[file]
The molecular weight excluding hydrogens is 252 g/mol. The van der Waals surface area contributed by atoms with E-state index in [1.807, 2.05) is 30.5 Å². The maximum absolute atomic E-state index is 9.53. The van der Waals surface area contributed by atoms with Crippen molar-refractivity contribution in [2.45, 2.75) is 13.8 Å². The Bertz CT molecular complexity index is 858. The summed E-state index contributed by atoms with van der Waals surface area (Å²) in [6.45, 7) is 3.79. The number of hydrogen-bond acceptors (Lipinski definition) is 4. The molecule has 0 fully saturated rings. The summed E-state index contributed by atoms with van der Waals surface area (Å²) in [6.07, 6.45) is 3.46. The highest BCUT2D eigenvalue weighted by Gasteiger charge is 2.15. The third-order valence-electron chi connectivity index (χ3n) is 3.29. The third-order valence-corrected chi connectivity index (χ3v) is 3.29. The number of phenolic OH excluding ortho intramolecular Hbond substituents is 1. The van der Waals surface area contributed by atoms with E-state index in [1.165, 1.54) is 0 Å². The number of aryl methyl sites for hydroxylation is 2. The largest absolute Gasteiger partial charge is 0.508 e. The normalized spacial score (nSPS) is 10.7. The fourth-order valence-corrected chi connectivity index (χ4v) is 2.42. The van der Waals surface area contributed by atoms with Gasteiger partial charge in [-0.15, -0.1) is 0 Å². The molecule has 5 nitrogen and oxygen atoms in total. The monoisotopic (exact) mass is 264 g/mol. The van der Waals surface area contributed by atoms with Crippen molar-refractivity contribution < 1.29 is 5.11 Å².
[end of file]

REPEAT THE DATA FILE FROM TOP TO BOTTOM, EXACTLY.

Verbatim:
The molecular weight excluding hydrogens is 252 g/mol. The van der Waals surface area contributed by atoms with E-state index in [1.807, 2.05) is 30.5 Å². The maximum absolute atomic E-state index is 9.53. The van der Waals surface area contributed by atoms with Crippen molar-refractivity contribution in [2.45, 2.75) is 13.8 Å². The Bertz CT molecular complexity index is 858. The summed E-state index contributed by atoms with van der Waals surface area (Å²) in [6.45, 7) is 3.79. The number of hydrogen-bond acceptors (Lipinski definition) is 4. The molecule has 0 fully saturated rings. The summed E-state index contributed by atoms with van der Waals surface area (Å²) in [6.07, 6.45) is 3.46. The highest BCUT2D eigenvalue weighted by Gasteiger charge is 2.15. The third-order valence-electron chi connectivity index (χ3n) is 3.29. The third-order valence-corrected chi connectivity index (χ3v) is 3.29. The number of phenolic OH excluding ortho intramolecular Hbond substituents is 1. The van der Waals surface area contributed by atoms with E-state index in [1.165, 1.54) is 0 Å². The number of aryl methyl sites for hydroxylation is 2. The largest absolute Gasteiger partial charge is 0.508 e. The normalized spacial score (nSPS) is 10.7. The fourth-order valence-corrected chi connectivity index (χ4v) is 2.42. The van der Waals surface area contributed by atoms with Gasteiger partial charge in [-0.15, -0.1) is 0 Å². The molecule has 5 nitrogen and oxygen atoms in total. The monoisotopic (exact) mass is 264 g/mol. The van der Waals surface area contributed by atoms with Crippen molar-refractivity contribution < 1.29 is 5.11 Å².